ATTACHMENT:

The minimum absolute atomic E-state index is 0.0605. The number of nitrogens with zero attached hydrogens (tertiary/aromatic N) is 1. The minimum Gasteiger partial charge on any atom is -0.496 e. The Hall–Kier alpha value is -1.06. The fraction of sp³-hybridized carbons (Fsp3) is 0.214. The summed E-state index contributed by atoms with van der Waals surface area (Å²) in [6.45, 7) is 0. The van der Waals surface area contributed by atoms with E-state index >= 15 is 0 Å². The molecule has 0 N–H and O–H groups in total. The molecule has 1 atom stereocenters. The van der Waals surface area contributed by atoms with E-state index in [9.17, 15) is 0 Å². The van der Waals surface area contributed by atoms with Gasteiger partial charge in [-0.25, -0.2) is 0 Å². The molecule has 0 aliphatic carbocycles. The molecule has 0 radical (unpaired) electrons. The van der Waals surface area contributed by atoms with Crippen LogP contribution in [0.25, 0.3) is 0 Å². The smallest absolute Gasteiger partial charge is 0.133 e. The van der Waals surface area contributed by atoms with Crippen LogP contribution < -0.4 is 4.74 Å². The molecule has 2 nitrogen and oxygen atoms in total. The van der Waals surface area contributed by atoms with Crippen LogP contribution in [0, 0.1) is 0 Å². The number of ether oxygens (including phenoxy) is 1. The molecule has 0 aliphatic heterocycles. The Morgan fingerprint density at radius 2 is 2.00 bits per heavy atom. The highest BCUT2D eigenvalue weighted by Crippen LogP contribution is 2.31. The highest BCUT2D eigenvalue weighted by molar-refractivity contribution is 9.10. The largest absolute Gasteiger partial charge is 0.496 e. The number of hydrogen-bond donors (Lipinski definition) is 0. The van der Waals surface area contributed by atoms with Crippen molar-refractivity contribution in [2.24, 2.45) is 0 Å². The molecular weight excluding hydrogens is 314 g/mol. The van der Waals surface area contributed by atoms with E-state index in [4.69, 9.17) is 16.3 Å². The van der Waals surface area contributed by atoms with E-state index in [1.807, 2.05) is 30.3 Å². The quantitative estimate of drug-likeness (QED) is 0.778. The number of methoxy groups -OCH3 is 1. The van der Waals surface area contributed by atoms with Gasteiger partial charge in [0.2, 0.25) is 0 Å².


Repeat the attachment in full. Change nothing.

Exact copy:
The minimum absolute atomic E-state index is 0.0605. The number of nitrogens with zero attached hydrogens (tertiary/aromatic N) is 1. The minimum Gasteiger partial charge on any atom is -0.496 e. The Hall–Kier alpha value is -1.06. The fraction of sp³-hybridized carbons (Fsp3) is 0.214. The summed E-state index contributed by atoms with van der Waals surface area (Å²) in [6.45, 7) is 0. The van der Waals surface area contributed by atoms with E-state index >= 15 is 0 Å². The molecule has 0 N–H and O–H groups in total. The molecule has 1 atom stereocenters. The van der Waals surface area contributed by atoms with E-state index in [9.17, 15) is 0 Å². The van der Waals surface area contributed by atoms with Gasteiger partial charge in [-0.25, -0.2) is 0 Å². The molecule has 0 aliphatic carbocycles. The molecule has 0 radical (unpaired) electrons. The van der Waals surface area contributed by atoms with Crippen LogP contribution in [0.25, 0.3) is 0 Å². The smallest absolute Gasteiger partial charge is 0.133 e. The van der Waals surface area contributed by atoms with Crippen LogP contribution < -0.4 is 4.74 Å². The molecule has 2 nitrogen and oxygen atoms in total. The van der Waals surface area contributed by atoms with Crippen LogP contribution in [0, 0.1) is 0 Å². The number of ether oxygens (including phenoxy) is 1. The molecule has 0 aliphatic heterocycles. The Morgan fingerprint density at radius 2 is 2.00 bits per heavy atom. The highest BCUT2D eigenvalue weighted by Crippen LogP contribution is 2.31. The highest BCUT2D eigenvalue weighted by molar-refractivity contribution is 9.10. The largest absolute Gasteiger partial charge is 0.496 e. The number of hydrogen-bond donors (Lipinski definition) is 0. The van der Waals surface area contributed by atoms with Crippen molar-refractivity contribution in [2.24, 2.45) is 0 Å². The molecular weight excluding hydrogens is 314 g/mol. The van der Waals surface area contributed by atoms with E-state index in [4.69, 9.17) is 16.3 Å². The van der Waals surface area contributed by atoms with E-state index in [1.807, 2.05) is 30.3 Å². The quantitative estimate of drug-likeness (QED) is 0.778. The number of methoxy groups -OCH3 is 1. The van der Waals surface area contributed by atoms with Gasteiger partial charge in [0.2, 0.25) is 0 Å².